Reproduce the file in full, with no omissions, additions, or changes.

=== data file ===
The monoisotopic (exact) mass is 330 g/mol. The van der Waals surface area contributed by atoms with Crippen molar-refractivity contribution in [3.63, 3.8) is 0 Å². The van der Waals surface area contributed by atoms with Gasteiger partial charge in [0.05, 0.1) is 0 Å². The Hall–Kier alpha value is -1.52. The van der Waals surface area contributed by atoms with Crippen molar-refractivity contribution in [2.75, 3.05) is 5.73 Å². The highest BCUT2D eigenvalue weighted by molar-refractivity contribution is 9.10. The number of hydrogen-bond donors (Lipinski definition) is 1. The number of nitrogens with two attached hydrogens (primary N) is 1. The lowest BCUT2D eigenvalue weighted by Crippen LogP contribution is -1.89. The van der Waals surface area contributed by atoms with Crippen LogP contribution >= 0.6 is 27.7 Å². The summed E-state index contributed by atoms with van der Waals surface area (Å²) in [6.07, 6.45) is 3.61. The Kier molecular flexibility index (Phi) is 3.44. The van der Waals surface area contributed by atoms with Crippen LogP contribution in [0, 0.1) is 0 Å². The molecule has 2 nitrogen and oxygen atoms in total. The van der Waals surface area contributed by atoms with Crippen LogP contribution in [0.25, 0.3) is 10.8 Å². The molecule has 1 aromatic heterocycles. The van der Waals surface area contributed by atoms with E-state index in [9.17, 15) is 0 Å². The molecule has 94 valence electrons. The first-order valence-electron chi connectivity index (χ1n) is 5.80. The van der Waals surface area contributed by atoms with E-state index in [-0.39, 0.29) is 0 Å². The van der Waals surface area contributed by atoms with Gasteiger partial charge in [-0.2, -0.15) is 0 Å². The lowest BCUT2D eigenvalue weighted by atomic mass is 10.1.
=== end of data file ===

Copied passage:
The monoisotopic (exact) mass is 330 g/mol. The van der Waals surface area contributed by atoms with Crippen molar-refractivity contribution in [3.63, 3.8) is 0 Å². The van der Waals surface area contributed by atoms with Gasteiger partial charge in [0.05, 0.1) is 0 Å². The Hall–Kier alpha value is -1.52. The van der Waals surface area contributed by atoms with Crippen molar-refractivity contribution in [2.75, 3.05) is 5.73 Å². The highest BCUT2D eigenvalue weighted by molar-refractivity contribution is 9.10. The number of hydrogen-bond donors (Lipinski definition) is 1. The number of nitrogens with two attached hydrogens (primary N) is 1. The lowest BCUT2D eigenvalue weighted by Crippen LogP contribution is -1.89. The van der Waals surface area contributed by atoms with Crippen LogP contribution >= 0.6 is 27.7 Å². The summed E-state index contributed by atoms with van der Waals surface area (Å²) in [6.07, 6.45) is 3.61. The Kier molecular flexibility index (Phi) is 3.44. The van der Waals surface area contributed by atoms with Crippen LogP contribution in [0, 0.1) is 0 Å². The molecule has 2 nitrogen and oxygen atoms in total. The van der Waals surface area contributed by atoms with Crippen LogP contribution in [0.25, 0.3) is 10.8 Å². The molecule has 1 aromatic heterocycles. The van der Waals surface area contributed by atoms with E-state index in [9.17, 15) is 0 Å². The molecule has 94 valence electrons. The first-order valence-electron chi connectivity index (χ1n) is 5.80. The van der Waals surface area contributed by atoms with E-state index in [-0.39, 0.29) is 0 Å². The van der Waals surface area contributed by atoms with Gasteiger partial charge in [-0.2, -0.15) is 0 Å². The lowest BCUT2D eigenvalue weighted by atomic mass is 10.1.